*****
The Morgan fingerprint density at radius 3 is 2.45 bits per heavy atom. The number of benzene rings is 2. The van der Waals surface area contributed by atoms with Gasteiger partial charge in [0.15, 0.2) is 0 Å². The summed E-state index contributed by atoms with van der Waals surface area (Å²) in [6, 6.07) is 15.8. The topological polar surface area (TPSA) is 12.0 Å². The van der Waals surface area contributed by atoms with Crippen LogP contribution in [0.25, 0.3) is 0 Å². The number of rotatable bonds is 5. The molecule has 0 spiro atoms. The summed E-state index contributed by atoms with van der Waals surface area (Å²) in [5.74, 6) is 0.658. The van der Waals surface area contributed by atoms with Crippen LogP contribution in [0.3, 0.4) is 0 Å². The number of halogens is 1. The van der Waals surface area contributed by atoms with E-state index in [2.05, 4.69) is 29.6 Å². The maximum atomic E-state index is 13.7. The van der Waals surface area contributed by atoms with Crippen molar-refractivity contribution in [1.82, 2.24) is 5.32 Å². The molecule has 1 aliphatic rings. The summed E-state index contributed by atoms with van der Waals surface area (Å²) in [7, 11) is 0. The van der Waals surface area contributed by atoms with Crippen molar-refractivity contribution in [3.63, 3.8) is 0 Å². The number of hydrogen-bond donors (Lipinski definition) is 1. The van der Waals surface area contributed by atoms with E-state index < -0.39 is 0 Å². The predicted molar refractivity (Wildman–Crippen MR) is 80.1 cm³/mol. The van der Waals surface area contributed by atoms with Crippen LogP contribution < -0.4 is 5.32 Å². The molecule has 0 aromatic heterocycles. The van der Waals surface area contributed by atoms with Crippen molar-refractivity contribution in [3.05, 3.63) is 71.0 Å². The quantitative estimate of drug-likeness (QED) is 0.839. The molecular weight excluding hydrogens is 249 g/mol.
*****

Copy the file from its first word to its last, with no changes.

The Morgan fingerprint density at radius 3 is 2.45 bits per heavy atom. The number of benzene rings is 2. The van der Waals surface area contributed by atoms with Gasteiger partial charge in [0.15, 0.2) is 0 Å². The summed E-state index contributed by atoms with van der Waals surface area (Å²) in [6, 6.07) is 15.8. The topological polar surface area (TPSA) is 12.0 Å². The van der Waals surface area contributed by atoms with Crippen LogP contribution in [0.25, 0.3) is 0 Å². The number of rotatable bonds is 5. The molecule has 0 spiro atoms. The summed E-state index contributed by atoms with van der Waals surface area (Å²) in [5.74, 6) is 0.658. The van der Waals surface area contributed by atoms with Crippen LogP contribution in [0.3, 0.4) is 0 Å². The number of halogens is 1. The van der Waals surface area contributed by atoms with E-state index in [2.05, 4.69) is 29.6 Å². The maximum atomic E-state index is 13.7. The van der Waals surface area contributed by atoms with Crippen molar-refractivity contribution in [1.82, 2.24) is 5.32 Å². The molecule has 1 aliphatic rings. The summed E-state index contributed by atoms with van der Waals surface area (Å²) in [7, 11) is 0. The van der Waals surface area contributed by atoms with Crippen molar-refractivity contribution in [3.63, 3.8) is 0 Å². The number of hydrogen-bond donors (Lipinski definition) is 1. The van der Waals surface area contributed by atoms with E-state index < -0.39 is 0 Å². The predicted molar refractivity (Wildman–Crippen MR) is 80.1 cm³/mol. The van der Waals surface area contributed by atoms with Crippen LogP contribution < -0.4 is 5.32 Å². The molecule has 0 aromatic heterocycles. The van der Waals surface area contributed by atoms with Crippen molar-refractivity contribution in [3.05, 3.63) is 71.0 Å². The quantitative estimate of drug-likeness (QED) is 0.839. The molecular weight excluding hydrogens is 249 g/mol.